On a positive note, the ISM PMIs showed that sub-employment component improved in January. Still, worth remembering that these indexes are more about business sentiment than actual progress in the economy.
Initial Jobless Claims continue to retreat on a weekly basis but remain above the 800K threshold. As for the ADP survey, the private sector reported that it added 174K new jobs in January, quite a recovery from the previous -78K. Finally, planned job cuts announced by U.S.-based companies rose 3.3%, to 79,552, in January from 77,030 in December, according to the Challenger Job Cuts report.
US jobs report pre-release checklist – Feb 5th, 2021
|Previous Non-Farm Payrolls||Negative||The US economy lost 140K jobs in December, way worse than the 71K gain expected, derailing the post-pandemic job market recovery.|
|Challenger Job Cuts||Neutral||Corporate layoffs in the United States have stabilized just below 80K per month in the last two releases, just a bit over the usual pre-pandemic levels.|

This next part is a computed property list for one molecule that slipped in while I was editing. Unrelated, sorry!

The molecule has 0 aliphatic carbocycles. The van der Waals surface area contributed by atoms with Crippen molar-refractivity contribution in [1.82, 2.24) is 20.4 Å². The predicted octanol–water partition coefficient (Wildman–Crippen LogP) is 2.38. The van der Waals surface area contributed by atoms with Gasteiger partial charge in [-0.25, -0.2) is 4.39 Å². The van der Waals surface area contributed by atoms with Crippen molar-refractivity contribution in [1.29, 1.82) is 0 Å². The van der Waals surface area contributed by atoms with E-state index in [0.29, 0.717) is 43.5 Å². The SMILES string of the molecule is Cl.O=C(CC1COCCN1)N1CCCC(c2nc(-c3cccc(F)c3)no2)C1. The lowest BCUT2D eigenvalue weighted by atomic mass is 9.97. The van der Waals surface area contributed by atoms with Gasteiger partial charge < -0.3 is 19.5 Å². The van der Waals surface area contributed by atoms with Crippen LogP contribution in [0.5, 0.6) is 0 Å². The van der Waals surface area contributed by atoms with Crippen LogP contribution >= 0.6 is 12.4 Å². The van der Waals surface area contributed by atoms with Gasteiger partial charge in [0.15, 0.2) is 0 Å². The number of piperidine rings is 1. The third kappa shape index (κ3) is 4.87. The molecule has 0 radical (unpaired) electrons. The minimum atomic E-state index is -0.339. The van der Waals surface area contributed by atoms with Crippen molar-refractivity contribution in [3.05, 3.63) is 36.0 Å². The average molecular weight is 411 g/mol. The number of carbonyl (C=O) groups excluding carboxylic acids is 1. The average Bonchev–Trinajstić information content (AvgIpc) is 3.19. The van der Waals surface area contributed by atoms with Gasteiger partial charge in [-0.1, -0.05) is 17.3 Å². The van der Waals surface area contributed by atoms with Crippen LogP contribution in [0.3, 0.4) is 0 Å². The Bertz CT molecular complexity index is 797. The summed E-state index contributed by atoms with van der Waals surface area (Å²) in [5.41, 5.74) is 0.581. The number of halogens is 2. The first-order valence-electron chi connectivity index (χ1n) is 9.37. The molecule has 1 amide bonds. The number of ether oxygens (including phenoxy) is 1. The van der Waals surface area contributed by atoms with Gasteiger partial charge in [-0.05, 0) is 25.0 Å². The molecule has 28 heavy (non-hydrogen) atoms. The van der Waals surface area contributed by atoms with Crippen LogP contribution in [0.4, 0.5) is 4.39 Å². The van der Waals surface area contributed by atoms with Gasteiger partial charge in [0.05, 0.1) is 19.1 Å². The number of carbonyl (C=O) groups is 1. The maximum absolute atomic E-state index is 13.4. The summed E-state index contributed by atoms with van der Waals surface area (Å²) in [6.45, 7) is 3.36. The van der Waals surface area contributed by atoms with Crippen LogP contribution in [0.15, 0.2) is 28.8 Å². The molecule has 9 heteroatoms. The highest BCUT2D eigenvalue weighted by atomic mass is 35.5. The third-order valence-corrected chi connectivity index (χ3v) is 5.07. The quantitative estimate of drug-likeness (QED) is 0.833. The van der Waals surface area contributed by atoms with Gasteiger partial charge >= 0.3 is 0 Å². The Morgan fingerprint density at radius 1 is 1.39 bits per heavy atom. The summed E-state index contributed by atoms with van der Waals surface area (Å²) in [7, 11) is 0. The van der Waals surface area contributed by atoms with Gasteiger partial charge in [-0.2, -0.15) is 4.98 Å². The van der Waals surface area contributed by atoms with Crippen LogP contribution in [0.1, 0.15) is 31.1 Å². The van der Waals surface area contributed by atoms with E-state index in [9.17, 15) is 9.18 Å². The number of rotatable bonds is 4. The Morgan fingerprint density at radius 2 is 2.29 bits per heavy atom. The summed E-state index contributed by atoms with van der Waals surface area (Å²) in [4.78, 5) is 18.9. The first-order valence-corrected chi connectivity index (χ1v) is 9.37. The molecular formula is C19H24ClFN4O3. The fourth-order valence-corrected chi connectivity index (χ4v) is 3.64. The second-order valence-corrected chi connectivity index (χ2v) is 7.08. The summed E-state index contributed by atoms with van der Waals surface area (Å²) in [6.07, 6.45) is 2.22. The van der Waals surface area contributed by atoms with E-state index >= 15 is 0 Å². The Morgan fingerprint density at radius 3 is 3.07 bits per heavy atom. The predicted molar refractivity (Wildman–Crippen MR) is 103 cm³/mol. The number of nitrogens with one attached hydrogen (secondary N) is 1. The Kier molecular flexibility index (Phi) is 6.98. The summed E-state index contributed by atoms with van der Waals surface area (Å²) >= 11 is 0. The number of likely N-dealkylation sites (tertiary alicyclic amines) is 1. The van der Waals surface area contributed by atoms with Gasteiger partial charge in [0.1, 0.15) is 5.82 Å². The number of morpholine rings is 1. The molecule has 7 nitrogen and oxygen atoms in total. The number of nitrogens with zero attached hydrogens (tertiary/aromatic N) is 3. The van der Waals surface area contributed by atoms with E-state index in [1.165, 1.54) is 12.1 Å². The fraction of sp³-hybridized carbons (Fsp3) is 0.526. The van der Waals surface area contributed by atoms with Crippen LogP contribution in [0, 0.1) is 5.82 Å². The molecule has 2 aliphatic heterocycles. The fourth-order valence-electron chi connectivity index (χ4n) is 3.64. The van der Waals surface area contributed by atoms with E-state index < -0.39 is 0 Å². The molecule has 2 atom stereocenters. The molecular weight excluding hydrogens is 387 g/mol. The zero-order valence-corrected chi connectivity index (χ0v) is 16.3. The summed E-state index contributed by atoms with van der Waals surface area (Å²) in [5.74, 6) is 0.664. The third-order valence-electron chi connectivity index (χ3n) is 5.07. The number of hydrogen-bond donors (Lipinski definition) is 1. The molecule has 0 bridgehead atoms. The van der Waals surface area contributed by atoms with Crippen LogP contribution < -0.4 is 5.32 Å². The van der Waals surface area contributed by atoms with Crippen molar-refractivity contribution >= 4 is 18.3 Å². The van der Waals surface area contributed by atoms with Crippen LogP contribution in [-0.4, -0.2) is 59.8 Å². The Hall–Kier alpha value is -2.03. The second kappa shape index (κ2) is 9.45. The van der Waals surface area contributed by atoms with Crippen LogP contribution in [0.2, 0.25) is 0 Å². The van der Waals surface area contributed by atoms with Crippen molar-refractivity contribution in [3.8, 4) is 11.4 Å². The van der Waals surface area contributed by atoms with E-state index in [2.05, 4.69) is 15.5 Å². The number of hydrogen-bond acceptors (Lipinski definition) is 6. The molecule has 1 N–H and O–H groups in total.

|Initial Jobless Claims||Neutral||First-time employment claims 4-week average has stabilized above 800K, halting the job recovery despite five of the last seven releases bettering expectations.|
|Continuing Jobless Claims||Positive||The unemployment-benefit claimants' downtrend is still relentless, falling below 5 million for the first time since COVID-19 halted the economic activity.|
|ISM Services PMI||Positive||The labor sub-index in the US main service survey rallied in January to 55.2, the highest level since last February.|
|ISM Manufacturing PMI||Positive||The employment sub-index in the US main manufacturing survey keeps rising, hitting 52.6 in January, the highest level since June 2019.|
|University of Michigan Consumer Confidence Index||Negative||The UMich consumer sentiment survey has remained stuck around the 80 mark since the pandemic struck, way below pre-covid levels.|
|Conference Board Consumer Confidence Index||Neutral||The Conference Board Consumer Confidence Index® improved a bit in January from 88.6 to 89.3 but is still below 90, close to the post-covid bottom.|